For some a barter system of mutual accountability—and some writing groups provide this—works. It can be easier to be hectored by someone who is suffering right there alongside you. You each commit to finishing a draft of a journal article, or a chapter, by a certain time. You realize that you will disappoint someone else if you don’t do what you say. It’s embarrassing not to meet your own publicly stated quotas. And you will feel real triumph when your writing partner meets his or her goals. There’s a lot to be said for investing in the achievements of another person.

A couple of years ago, after having seen too many students leave for summer break and come back with not a word written toward their thesis projects, I had my advisees draw up a contract. They would commit to writing a certain number of pages—they came up with the number—by the end of the summer. The "contract" was really just a piece of notebook paper on which they scrawled a pledge and signed next to a gigantic X.

They all returned to school in the fall having met or exceeded their own expectations. Deciding on a specific page count and a deadline helped, they said. Even if many of the pages they wrote didn’t end up in the thesis, the discipline required to put words down on paper paid off.

A friend once told me about a minister who described her job as that of a "nonanxious presence." I think most academics would benefit from finding a nonanxious presence to check up on our writing output. That’s what agents and editors do for writers whose work stands to make some money. I realize how fortunate I am to have an agent and an editor whose jobs are to support me, read my stuff, deal with the icky details, and make me feel less alone in the incredibly lonely endeavor that is writing. Just getting a quick email from one of them asking, "How’s it going?" gives me a boost that keeps me going.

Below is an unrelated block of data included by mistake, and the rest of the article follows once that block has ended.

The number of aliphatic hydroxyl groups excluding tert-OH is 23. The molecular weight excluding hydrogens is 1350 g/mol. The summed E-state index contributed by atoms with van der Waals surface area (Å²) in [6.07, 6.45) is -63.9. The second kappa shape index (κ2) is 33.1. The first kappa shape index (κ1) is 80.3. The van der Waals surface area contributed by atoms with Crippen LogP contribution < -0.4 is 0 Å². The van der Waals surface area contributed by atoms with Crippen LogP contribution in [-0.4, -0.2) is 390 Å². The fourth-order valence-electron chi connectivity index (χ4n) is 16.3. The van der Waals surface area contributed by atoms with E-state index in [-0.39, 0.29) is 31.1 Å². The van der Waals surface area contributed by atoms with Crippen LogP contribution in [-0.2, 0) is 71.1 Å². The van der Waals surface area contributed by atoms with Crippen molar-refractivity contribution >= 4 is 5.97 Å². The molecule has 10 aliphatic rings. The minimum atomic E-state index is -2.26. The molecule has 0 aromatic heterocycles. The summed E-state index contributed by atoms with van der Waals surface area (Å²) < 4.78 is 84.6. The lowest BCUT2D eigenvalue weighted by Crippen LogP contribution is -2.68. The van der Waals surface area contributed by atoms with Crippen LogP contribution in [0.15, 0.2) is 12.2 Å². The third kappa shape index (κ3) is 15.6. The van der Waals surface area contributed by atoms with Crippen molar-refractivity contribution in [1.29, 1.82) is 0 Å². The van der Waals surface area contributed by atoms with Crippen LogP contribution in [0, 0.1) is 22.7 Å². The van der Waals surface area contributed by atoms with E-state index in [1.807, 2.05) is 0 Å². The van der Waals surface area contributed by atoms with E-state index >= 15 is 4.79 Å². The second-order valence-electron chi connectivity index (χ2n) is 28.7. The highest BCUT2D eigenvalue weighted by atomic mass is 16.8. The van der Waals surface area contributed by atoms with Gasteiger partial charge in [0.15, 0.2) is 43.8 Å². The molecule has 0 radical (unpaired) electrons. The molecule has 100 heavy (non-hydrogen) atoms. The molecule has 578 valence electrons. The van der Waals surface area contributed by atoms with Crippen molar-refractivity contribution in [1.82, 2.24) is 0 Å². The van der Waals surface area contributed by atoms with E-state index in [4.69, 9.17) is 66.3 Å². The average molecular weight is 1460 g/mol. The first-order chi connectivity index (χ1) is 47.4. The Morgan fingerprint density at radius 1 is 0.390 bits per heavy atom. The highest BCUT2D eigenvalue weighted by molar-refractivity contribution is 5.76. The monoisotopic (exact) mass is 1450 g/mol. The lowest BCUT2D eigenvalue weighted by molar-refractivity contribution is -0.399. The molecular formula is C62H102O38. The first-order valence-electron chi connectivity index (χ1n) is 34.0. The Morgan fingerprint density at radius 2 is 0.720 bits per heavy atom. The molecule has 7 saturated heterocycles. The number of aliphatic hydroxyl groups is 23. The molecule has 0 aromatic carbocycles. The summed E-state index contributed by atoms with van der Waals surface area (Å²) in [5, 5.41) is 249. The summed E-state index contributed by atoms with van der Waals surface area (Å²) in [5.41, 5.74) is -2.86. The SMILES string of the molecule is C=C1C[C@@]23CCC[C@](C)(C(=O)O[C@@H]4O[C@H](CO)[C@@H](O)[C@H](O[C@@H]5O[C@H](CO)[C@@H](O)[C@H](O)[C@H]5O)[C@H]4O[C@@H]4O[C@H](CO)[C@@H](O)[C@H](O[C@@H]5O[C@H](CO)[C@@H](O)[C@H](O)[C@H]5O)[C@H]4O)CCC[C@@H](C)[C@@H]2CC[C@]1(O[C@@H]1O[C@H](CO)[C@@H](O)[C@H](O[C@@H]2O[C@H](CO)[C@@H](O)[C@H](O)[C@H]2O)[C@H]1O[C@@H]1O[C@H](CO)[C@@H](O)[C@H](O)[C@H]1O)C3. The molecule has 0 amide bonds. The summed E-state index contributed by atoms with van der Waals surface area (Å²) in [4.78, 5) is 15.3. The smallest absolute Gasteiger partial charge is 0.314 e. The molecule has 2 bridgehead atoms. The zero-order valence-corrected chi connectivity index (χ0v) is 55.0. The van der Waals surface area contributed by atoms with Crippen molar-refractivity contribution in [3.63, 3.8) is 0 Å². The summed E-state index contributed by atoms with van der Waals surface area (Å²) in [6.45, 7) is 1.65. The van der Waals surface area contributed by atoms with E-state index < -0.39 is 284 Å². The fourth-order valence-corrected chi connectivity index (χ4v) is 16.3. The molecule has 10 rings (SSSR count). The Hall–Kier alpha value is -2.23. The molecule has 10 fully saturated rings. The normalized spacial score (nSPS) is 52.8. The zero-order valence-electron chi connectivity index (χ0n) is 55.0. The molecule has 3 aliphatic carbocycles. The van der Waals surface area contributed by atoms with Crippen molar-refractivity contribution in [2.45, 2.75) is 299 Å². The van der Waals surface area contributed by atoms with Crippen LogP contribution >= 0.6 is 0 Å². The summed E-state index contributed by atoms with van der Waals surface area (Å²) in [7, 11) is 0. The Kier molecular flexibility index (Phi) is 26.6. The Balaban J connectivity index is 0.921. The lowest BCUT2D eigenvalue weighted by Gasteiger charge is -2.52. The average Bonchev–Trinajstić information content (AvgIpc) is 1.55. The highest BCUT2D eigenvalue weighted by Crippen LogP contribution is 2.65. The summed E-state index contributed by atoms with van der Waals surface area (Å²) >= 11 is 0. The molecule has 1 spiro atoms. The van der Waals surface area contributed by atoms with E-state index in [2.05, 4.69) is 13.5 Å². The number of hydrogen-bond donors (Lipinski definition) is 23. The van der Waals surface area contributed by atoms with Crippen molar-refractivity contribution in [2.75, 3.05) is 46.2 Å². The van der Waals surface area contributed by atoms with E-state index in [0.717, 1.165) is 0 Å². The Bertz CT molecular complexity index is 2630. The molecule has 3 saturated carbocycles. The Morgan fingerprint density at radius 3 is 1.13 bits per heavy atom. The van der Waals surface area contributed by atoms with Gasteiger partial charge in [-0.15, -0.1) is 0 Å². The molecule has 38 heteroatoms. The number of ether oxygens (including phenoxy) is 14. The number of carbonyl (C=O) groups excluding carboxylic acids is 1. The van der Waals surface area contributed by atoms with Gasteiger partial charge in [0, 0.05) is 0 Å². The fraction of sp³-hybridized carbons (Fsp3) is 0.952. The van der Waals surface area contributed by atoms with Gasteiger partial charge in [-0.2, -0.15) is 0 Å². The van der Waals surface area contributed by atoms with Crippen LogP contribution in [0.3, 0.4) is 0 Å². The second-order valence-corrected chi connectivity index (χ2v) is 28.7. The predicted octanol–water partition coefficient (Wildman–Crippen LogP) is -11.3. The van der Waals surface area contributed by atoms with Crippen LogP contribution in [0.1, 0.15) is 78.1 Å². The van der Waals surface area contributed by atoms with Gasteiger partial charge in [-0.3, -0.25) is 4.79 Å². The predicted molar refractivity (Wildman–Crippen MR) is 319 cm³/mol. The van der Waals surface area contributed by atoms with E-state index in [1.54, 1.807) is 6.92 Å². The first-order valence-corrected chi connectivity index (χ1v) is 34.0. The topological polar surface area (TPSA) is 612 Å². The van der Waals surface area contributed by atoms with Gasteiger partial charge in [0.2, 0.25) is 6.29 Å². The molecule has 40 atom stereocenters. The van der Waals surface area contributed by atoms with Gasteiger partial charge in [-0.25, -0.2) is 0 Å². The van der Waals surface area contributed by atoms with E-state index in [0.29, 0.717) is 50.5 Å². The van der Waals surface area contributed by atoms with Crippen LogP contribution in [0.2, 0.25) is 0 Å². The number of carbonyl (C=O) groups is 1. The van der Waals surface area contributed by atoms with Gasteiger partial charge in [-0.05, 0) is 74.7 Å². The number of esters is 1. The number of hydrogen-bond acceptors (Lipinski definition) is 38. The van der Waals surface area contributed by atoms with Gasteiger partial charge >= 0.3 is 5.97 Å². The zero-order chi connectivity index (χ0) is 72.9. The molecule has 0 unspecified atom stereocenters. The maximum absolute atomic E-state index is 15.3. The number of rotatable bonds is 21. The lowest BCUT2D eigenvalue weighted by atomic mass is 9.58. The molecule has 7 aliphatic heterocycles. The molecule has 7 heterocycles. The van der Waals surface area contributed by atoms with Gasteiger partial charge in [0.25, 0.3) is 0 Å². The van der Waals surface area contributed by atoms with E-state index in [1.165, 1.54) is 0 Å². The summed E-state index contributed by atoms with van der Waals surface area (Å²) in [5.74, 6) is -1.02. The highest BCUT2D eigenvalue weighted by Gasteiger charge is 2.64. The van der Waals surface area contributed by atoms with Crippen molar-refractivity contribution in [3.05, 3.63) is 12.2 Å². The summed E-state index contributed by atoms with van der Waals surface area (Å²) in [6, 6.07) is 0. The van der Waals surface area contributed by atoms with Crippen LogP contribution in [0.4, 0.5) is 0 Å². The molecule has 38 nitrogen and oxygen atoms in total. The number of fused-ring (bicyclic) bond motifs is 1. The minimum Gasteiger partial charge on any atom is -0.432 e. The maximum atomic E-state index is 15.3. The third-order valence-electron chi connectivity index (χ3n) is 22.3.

But I’m also lucky to have people like Kirk the barista who expect me to show up for work. And that’s what I think many people need: A nonanxious presence who doesn’t care all that much about what the project is and who has to make no real effort to keep us accountable.

Of course it helps when such people edit your writing, too, and can offer suggestions, but I’m not sure that’s as important as finding the help needed to get to the point where you actually have something for someone to read. While many of us crave constructive and gently critical readers for our unpublished work, I think one of the main differences between writers who are successful at publishing and those who aren’t is the ability to finish a complete draft. We may need those critical readers less than we need whip crackers.